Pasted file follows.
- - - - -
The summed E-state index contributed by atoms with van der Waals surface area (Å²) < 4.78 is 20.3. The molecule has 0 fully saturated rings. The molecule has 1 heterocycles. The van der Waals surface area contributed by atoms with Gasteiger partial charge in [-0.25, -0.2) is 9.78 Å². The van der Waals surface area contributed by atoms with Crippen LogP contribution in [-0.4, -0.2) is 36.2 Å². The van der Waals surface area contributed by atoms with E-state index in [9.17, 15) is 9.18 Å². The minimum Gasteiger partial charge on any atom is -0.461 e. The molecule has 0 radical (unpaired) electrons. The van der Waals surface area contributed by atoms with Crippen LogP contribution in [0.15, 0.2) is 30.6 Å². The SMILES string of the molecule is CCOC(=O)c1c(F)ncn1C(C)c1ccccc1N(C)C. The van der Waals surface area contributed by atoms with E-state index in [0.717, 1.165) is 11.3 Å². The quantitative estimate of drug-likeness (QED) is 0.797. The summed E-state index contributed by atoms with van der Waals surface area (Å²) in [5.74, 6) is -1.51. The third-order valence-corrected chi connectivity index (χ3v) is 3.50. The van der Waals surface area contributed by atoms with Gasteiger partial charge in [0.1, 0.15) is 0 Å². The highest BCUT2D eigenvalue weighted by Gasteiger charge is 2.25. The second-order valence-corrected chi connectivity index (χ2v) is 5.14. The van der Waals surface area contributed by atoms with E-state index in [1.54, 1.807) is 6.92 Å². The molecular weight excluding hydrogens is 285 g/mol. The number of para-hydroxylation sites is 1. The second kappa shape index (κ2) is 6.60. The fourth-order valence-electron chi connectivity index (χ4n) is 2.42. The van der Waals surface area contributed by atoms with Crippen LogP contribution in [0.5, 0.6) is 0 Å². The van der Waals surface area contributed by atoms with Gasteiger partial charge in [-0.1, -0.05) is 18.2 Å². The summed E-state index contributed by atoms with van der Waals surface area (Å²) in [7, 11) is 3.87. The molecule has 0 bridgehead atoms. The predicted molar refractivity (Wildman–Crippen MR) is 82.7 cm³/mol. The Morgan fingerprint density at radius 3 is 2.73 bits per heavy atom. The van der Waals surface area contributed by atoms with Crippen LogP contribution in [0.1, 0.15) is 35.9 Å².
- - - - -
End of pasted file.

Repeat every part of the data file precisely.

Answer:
The summed E-state index contributed by atoms with van der Waals surface area (Å²) < 4.78 is 20.3. The molecule has 0 fully saturated rings. The molecule has 1 heterocycles. The van der Waals surface area contributed by atoms with Gasteiger partial charge in [-0.25, -0.2) is 9.78 Å². The van der Waals surface area contributed by atoms with Crippen LogP contribution in [-0.4, -0.2) is 36.2 Å². The van der Waals surface area contributed by atoms with E-state index in [9.17, 15) is 9.18 Å². The minimum Gasteiger partial charge on any atom is -0.461 e. The molecule has 0 radical (unpaired) electrons. The van der Waals surface area contributed by atoms with Crippen LogP contribution in [0.15, 0.2) is 30.6 Å². The SMILES string of the molecule is CCOC(=O)c1c(F)ncn1C(C)c1ccccc1N(C)C. The van der Waals surface area contributed by atoms with E-state index in [0.717, 1.165) is 11.3 Å². The quantitative estimate of drug-likeness (QED) is 0.797. The summed E-state index contributed by atoms with van der Waals surface area (Å²) in [5.74, 6) is -1.51. The third-order valence-corrected chi connectivity index (χ3v) is 3.50. The van der Waals surface area contributed by atoms with Gasteiger partial charge in [0.1, 0.15) is 0 Å². The highest BCUT2D eigenvalue weighted by Gasteiger charge is 2.25. The second-order valence-corrected chi connectivity index (χ2v) is 5.14. The van der Waals surface area contributed by atoms with E-state index in [1.54, 1.807) is 6.92 Å². The molecular weight excluding hydrogens is 285 g/mol. The number of para-hydroxylation sites is 1. The second kappa shape index (κ2) is 6.60. The fourth-order valence-electron chi connectivity index (χ4n) is 2.42. The van der Waals surface area contributed by atoms with Crippen LogP contribution in [0.5, 0.6) is 0 Å². The van der Waals surface area contributed by atoms with Gasteiger partial charge in [-0.1, -0.05) is 18.2 Å². The summed E-state index contributed by atoms with van der Waals surface area (Å²) in [7, 11) is 3.87. The molecule has 0 bridgehead atoms. The predicted molar refractivity (Wildman–Crippen MR) is 82.7 cm³/mol. The Morgan fingerprint density at radius 3 is 2.73 bits per heavy atom. The van der Waals surface area contributed by atoms with Crippen LogP contribution in [0.1, 0.15) is 35.9 Å².